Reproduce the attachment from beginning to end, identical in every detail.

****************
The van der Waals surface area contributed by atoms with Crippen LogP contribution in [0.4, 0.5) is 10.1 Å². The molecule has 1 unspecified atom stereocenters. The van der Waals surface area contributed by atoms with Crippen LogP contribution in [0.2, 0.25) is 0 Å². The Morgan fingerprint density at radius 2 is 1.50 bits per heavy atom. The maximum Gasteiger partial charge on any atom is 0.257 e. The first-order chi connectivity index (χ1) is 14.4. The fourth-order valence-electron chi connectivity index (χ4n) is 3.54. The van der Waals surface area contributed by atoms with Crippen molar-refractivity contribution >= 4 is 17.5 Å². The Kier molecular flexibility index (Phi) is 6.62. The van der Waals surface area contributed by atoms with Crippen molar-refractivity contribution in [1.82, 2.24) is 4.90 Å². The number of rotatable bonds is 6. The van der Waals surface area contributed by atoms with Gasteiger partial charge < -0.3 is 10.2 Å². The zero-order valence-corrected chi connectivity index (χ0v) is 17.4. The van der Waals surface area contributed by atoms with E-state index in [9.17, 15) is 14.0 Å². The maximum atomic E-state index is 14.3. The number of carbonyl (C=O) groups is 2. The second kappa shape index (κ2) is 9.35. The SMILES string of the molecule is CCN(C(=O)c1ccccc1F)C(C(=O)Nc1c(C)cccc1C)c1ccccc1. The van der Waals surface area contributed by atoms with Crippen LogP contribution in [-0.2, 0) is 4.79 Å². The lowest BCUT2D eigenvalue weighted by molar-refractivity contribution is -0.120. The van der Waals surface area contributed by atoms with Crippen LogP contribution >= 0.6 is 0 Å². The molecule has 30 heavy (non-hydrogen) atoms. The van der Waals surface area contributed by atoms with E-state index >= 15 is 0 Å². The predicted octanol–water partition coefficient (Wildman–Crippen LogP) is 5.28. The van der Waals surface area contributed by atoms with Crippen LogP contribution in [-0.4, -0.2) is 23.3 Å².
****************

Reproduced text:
The van der Waals surface area contributed by atoms with Crippen LogP contribution in [0.4, 0.5) is 10.1 Å². The molecule has 1 unspecified atom stereocenters. The van der Waals surface area contributed by atoms with Crippen LogP contribution in [0.2, 0.25) is 0 Å². The Morgan fingerprint density at radius 2 is 1.50 bits per heavy atom. The maximum Gasteiger partial charge on any atom is 0.257 e. The first-order chi connectivity index (χ1) is 14.4. The fourth-order valence-electron chi connectivity index (χ4n) is 3.54. The van der Waals surface area contributed by atoms with Crippen molar-refractivity contribution >= 4 is 17.5 Å². The Kier molecular flexibility index (Phi) is 6.62. The van der Waals surface area contributed by atoms with Crippen molar-refractivity contribution in [1.82, 2.24) is 4.90 Å². The number of rotatable bonds is 6. The van der Waals surface area contributed by atoms with Gasteiger partial charge < -0.3 is 10.2 Å². The zero-order valence-corrected chi connectivity index (χ0v) is 17.4. The van der Waals surface area contributed by atoms with E-state index in [9.17, 15) is 14.0 Å². The maximum atomic E-state index is 14.3. The number of carbonyl (C=O) groups is 2. The second kappa shape index (κ2) is 9.35. The SMILES string of the molecule is CCN(C(=O)c1ccccc1F)C(C(=O)Nc1c(C)cccc1C)c1ccccc1. The van der Waals surface area contributed by atoms with Crippen LogP contribution in [-0.2, 0) is 4.79 Å². The lowest BCUT2D eigenvalue weighted by molar-refractivity contribution is -0.120. The van der Waals surface area contributed by atoms with Crippen LogP contribution >= 0.6 is 0 Å². The molecule has 30 heavy (non-hydrogen) atoms. The van der Waals surface area contributed by atoms with E-state index >= 15 is 0 Å². The predicted octanol–water partition coefficient (Wildman–Crippen LogP) is 5.28. The van der Waals surface area contributed by atoms with Crippen LogP contribution in [-0.4, -0.2) is 23.3 Å².